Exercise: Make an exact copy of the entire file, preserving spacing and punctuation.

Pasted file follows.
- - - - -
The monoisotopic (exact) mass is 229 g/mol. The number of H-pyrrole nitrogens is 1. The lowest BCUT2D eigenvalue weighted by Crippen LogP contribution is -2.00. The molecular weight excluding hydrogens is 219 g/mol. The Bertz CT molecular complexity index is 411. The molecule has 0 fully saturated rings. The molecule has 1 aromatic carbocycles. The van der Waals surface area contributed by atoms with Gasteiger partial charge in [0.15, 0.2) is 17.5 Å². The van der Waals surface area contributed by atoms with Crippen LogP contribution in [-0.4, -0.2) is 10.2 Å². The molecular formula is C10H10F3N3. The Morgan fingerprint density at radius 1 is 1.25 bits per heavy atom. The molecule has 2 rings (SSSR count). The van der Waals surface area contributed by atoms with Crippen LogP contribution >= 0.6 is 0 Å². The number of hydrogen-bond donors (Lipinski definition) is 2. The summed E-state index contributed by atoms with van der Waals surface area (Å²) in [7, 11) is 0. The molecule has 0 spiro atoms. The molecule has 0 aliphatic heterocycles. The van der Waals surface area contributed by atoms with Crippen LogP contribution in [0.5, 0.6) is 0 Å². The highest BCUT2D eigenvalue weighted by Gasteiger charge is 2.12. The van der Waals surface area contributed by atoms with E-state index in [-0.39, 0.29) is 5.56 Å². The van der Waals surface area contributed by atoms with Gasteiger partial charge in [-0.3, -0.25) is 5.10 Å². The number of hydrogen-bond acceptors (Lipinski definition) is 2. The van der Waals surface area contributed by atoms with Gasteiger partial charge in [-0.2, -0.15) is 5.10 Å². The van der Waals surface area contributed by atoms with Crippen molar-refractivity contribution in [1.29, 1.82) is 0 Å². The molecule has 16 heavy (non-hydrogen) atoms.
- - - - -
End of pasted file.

The monoisotopic (exact) mass is 229 g/mol. The number of H-pyrrole nitrogens is 1. The lowest BCUT2D eigenvalue weighted by Crippen LogP contribution is -2.00. The molecular weight excluding hydrogens is 219 g/mol. The Bertz CT molecular complexity index is 411. The molecule has 0 fully saturated rings. The molecule has 1 aromatic carbocycles. The van der Waals surface area contributed by atoms with Gasteiger partial charge in [0.15, 0.2) is 17.5 Å². The van der Waals surface area contributed by atoms with Crippen LogP contribution in [-0.4, -0.2) is 10.2 Å². The molecular formula is C10H10F3N3. The Morgan fingerprint density at radius 1 is 1.25 bits per heavy atom. The molecule has 2 rings (SSSR count). The van der Waals surface area contributed by atoms with Crippen LogP contribution >= 0.6 is 0 Å². The number of hydrogen-bond donors (Lipinski definition) is 2. The summed E-state index contributed by atoms with van der Waals surface area (Å²) in [7, 11) is 0. The molecule has 0 spiro atoms. The molecule has 0 aliphatic heterocycles. The van der Waals surface area contributed by atoms with Crippen LogP contribution in [0.5, 0.6) is 0 Å². The highest BCUT2D eigenvalue weighted by Gasteiger charge is 2.12. The van der Waals surface area contributed by atoms with E-state index in [-0.39, 0.29) is 5.56 Å². The van der Waals surface area contributed by atoms with Gasteiger partial charge in [-0.3, -0.25) is 5.10 Å². The number of hydrogen-bond acceptors (Lipinski definition) is 2. The van der Waals surface area contributed by atoms with Gasteiger partial charge in [-0.2, -0.15) is 5.10 Å². The van der Waals surface area contributed by atoms with Crippen molar-refractivity contribution in [1.29, 1.82) is 0 Å². The molecule has 16 heavy (non-hydrogen) atoms.